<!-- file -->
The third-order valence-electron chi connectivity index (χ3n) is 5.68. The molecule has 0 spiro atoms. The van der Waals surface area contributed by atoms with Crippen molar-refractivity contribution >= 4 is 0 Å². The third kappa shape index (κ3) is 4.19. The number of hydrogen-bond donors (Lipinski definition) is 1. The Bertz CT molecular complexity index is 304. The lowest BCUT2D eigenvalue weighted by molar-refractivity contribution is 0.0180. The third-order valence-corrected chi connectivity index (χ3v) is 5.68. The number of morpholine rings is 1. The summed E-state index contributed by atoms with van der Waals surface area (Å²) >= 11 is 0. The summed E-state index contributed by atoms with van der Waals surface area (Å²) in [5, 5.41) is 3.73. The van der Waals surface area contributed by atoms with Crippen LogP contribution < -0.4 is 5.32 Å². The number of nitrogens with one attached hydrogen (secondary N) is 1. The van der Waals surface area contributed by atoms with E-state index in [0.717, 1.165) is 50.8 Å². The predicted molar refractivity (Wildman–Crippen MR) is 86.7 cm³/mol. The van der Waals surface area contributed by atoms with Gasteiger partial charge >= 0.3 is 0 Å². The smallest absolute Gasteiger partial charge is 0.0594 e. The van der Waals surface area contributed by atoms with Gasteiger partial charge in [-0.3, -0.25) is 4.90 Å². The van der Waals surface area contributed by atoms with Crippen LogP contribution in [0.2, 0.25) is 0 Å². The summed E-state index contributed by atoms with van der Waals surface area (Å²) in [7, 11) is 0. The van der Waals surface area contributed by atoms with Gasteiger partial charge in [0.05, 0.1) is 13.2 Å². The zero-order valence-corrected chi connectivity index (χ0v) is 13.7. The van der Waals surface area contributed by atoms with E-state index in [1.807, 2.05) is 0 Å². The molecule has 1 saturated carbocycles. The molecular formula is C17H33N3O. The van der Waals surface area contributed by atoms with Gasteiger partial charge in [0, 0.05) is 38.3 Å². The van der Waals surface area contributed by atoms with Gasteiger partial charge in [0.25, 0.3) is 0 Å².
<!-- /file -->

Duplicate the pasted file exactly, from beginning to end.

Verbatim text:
The third-order valence-electron chi connectivity index (χ3n) is 5.68. The molecule has 0 spiro atoms. The van der Waals surface area contributed by atoms with Crippen molar-refractivity contribution >= 4 is 0 Å². The third kappa shape index (κ3) is 4.19. The number of hydrogen-bond donors (Lipinski definition) is 1. The Bertz CT molecular complexity index is 304. The lowest BCUT2D eigenvalue weighted by molar-refractivity contribution is 0.0180. The third-order valence-corrected chi connectivity index (χ3v) is 5.68. The number of morpholine rings is 1. The summed E-state index contributed by atoms with van der Waals surface area (Å²) >= 11 is 0. The summed E-state index contributed by atoms with van der Waals surface area (Å²) in [5, 5.41) is 3.73. The van der Waals surface area contributed by atoms with Crippen LogP contribution < -0.4 is 5.32 Å². The number of nitrogens with one attached hydrogen (secondary N) is 1. The van der Waals surface area contributed by atoms with E-state index in [0.717, 1.165) is 50.8 Å². The predicted molar refractivity (Wildman–Crippen MR) is 86.7 cm³/mol. The van der Waals surface area contributed by atoms with Gasteiger partial charge >= 0.3 is 0 Å². The smallest absolute Gasteiger partial charge is 0.0594 e. The van der Waals surface area contributed by atoms with Gasteiger partial charge in [-0.3, -0.25) is 4.90 Å². The van der Waals surface area contributed by atoms with Crippen LogP contribution in [0.2, 0.25) is 0 Å². The summed E-state index contributed by atoms with van der Waals surface area (Å²) in [7, 11) is 0. The van der Waals surface area contributed by atoms with Gasteiger partial charge in [0.05, 0.1) is 13.2 Å². The zero-order valence-corrected chi connectivity index (χ0v) is 13.7. The van der Waals surface area contributed by atoms with E-state index in [1.807, 2.05) is 0 Å². The molecule has 1 saturated carbocycles. The molecular formula is C17H33N3O. The van der Waals surface area contributed by atoms with Gasteiger partial charge in [0, 0.05) is 38.3 Å². The van der Waals surface area contributed by atoms with Gasteiger partial charge in [0.25, 0.3) is 0 Å².